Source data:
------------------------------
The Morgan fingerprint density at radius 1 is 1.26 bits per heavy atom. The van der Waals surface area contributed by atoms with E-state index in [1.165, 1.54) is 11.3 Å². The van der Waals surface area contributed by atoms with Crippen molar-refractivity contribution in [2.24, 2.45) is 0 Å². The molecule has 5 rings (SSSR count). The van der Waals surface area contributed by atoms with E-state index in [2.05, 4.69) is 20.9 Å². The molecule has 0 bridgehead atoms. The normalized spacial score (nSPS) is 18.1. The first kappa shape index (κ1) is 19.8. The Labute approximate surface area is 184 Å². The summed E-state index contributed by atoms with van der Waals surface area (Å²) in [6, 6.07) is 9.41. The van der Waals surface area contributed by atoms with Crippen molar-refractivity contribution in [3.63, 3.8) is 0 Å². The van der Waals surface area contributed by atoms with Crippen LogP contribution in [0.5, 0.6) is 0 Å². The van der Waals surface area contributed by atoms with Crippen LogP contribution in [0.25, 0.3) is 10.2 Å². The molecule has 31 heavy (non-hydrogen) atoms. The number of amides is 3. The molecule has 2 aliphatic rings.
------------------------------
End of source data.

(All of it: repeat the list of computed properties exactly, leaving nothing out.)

The Morgan fingerprint density at radius 1 is 1.26 bits per heavy atom. The van der Waals surface area contributed by atoms with E-state index in [1.165, 1.54) is 11.3 Å². The van der Waals surface area contributed by atoms with Crippen molar-refractivity contribution in [2.24, 2.45) is 0 Å². The molecule has 5 rings (SSSR count). The van der Waals surface area contributed by atoms with E-state index in [2.05, 4.69) is 20.9 Å². The molecule has 0 bridgehead atoms. The normalized spacial score (nSPS) is 18.1. The first kappa shape index (κ1) is 19.8. The Labute approximate surface area is 184 Å². The summed E-state index contributed by atoms with van der Waals surface area (Å²) in [6, 6.07) is 9.41. The van der Waals surface area contributed by atoms with Crippen molar-refractivity contribution in [3.63, 3.8) is 0 Å². The van der Waals surface area contributed by atoms with Crippen LogP contribution in [0.5, 0.6) is 0 Å². The van der Waals surface area contributed by atoms with Crippen LogP contribution in [0.25, 0.3) is 10.2 Å². The molecule has 31 heavy (non-hydrogen) atoms. The number of amides is 3. The molecule has 2 aliphatic rings.